As a sales representative, you would rely on your communication abilities to establish good client relationships and sell products and services.

If sales and customer service is something that interests you, this profession might be the one for you! After all, you don’t need to be Jordan Belfort to be able to make a good sales pitch!

14. Graphic Designer

Average salary: $50,400 / £33,000

Graphic designers produce visual communications via different mediums. This includes things like posters, billboards, packaging, logos and marketing materials, depending on their chosen industry.

Your work will involve working with both pictures and text to communicate a visually appealing message. It’s no surprise, then, that you will need to have a good eye for detail!

As a graphic designer, you would use images, text and colour to transform statistical data and make complex ideas accessible. Your communication abilities will extend beyond the messages in your projects, meanwhile, as you will need to delegate with clients and understand what their needs and vision are for every project.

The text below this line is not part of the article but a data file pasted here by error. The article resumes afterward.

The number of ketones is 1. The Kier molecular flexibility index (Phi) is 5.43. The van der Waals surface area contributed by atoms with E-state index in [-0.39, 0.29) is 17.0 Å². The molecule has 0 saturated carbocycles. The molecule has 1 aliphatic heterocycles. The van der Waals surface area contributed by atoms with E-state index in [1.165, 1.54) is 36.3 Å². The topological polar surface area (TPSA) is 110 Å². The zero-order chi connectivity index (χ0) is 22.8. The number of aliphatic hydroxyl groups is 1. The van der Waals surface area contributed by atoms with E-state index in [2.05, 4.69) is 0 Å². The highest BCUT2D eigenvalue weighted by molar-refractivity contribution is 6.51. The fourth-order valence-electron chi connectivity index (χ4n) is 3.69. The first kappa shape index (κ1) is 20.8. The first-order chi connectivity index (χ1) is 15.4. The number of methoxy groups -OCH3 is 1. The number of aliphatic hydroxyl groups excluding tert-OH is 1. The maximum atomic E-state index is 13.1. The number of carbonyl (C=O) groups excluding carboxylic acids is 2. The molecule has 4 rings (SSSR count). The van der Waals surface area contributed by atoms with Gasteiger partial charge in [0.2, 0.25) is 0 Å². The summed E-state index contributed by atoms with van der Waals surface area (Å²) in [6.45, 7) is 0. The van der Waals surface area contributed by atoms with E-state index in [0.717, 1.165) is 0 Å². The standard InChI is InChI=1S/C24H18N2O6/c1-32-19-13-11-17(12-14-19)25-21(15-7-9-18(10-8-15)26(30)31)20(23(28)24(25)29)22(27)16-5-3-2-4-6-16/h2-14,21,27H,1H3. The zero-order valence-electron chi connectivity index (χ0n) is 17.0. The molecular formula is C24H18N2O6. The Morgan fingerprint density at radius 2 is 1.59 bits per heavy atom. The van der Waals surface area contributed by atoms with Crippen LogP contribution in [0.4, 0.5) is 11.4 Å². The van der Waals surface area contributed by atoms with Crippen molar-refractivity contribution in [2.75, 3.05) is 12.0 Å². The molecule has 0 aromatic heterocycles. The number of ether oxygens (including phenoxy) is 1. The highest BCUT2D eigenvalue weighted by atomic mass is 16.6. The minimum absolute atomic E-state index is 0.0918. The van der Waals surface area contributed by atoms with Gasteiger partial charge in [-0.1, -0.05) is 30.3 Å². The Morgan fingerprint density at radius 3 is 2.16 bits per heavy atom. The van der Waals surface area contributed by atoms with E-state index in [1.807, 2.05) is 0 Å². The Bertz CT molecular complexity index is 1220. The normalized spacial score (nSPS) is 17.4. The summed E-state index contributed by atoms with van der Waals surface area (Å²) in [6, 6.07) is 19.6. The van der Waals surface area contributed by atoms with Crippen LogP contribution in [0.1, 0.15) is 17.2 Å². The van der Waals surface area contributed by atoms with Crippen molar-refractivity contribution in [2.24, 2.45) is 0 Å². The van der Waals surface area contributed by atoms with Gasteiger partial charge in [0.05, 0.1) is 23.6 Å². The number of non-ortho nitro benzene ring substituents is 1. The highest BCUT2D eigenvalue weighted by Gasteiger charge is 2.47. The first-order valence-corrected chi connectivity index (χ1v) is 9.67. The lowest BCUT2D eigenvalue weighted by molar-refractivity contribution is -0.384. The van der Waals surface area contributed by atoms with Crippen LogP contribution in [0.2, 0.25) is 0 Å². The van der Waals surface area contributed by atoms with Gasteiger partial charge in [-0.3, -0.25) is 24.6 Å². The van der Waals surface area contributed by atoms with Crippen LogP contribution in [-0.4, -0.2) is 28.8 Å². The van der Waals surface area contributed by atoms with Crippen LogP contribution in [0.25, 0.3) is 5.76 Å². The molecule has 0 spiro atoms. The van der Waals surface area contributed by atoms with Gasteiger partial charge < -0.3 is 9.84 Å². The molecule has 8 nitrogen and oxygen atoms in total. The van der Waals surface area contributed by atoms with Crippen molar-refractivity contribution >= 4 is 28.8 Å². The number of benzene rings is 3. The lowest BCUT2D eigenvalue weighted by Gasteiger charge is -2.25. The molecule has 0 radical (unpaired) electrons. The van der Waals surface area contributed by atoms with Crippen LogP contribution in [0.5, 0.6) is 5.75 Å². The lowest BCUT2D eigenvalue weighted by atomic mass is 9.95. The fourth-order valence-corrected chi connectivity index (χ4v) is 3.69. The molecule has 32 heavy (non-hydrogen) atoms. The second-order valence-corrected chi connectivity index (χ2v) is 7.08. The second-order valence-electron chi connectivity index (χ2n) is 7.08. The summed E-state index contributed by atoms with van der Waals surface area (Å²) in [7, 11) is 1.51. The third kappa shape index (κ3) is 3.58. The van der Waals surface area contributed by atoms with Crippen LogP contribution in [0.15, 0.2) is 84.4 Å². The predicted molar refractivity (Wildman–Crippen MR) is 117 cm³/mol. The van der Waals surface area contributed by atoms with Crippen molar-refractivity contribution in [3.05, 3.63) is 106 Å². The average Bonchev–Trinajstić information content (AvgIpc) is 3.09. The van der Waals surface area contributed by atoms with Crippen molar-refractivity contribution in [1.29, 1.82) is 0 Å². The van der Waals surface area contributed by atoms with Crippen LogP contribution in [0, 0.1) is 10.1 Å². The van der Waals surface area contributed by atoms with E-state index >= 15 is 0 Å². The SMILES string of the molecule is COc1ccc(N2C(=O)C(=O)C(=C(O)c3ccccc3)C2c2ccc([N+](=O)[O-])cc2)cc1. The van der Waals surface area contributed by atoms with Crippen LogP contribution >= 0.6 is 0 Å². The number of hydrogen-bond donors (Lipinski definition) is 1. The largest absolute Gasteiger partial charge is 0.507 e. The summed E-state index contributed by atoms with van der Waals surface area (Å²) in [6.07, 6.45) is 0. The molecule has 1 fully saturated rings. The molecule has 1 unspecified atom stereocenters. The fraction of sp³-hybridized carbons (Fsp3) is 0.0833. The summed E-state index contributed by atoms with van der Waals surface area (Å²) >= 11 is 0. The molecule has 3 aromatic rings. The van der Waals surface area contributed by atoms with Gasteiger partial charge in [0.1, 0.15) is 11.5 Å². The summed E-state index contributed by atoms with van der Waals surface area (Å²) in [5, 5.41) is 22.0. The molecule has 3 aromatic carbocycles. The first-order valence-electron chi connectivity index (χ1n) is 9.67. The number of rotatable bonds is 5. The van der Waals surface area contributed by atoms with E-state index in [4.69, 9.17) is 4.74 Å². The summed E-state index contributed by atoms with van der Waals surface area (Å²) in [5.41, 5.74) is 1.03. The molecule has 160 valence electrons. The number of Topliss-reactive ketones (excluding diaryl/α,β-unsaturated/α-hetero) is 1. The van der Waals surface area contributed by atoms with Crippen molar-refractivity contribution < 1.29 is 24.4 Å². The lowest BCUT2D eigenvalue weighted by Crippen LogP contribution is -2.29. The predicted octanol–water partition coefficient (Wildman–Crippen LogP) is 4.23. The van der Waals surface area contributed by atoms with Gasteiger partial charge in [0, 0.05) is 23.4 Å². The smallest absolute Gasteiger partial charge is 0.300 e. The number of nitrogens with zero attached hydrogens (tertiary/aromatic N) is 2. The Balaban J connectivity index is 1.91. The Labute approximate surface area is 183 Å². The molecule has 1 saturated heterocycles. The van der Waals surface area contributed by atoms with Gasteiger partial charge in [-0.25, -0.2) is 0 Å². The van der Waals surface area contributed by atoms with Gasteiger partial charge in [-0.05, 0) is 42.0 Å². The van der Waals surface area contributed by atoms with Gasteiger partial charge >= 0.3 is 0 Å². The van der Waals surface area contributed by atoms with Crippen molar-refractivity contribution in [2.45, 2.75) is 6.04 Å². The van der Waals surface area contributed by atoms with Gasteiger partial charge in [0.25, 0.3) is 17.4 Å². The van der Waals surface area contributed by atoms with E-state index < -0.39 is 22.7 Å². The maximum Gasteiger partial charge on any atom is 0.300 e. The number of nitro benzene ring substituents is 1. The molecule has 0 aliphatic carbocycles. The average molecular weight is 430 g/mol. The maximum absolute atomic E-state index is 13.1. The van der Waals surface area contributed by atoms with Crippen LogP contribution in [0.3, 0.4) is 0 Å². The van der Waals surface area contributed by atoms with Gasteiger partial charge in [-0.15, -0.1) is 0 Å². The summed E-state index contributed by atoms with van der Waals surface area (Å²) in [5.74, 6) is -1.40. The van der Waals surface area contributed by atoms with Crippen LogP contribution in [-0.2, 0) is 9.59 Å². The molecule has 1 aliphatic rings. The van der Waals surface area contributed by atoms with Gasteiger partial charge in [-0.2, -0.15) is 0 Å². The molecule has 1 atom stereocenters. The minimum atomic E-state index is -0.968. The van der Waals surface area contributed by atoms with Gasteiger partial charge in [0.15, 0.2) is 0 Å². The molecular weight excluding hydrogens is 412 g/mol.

15. Translator

Average salary: $49,900 / £29,000

If you are fluent in more than one language, you could consider a career as a translator.

You would have the chance to work with written communication in various formats, including journals, articles, speeches, prose and poetry. You’d also need to do research and collect relevant information regarding the subject of the text and its target audience.

Having impeccable communication skills is a no-brainer for this career route as it often involves delegating with clients to understand the message they want to convey.

If you are fascinated by the linguistical aspects of communication, this could be an ideal route for you!

The truth is, as a bright-eyed graduate deciding on a career can be challenging. While some people have five-year plans that are as detailed as George RR Martin’s novels, most graduates need some time to figure out their next step.

Regardless of which category you fall into, your degree will grant you access to a diverse list of careers that you can choose from. Use that to your advantage, and gain experience in the fields that interest you.

While some of the options may require further education and additional training, you can still get a taster of these careers through internships, volunteering roles and apprenticeships!

Even if you are not exactly sure which career to pick, there’s only one way to find out which one is the right fit. And if it’s not, remember that the choices for communications jobs are endless!

Which of these careers did you find the most interesting? Leave your comments below!


Salary information is based on data compiled and published by various sources, including the Bureau of Labour Statistics, the National Careers Service and PayScale.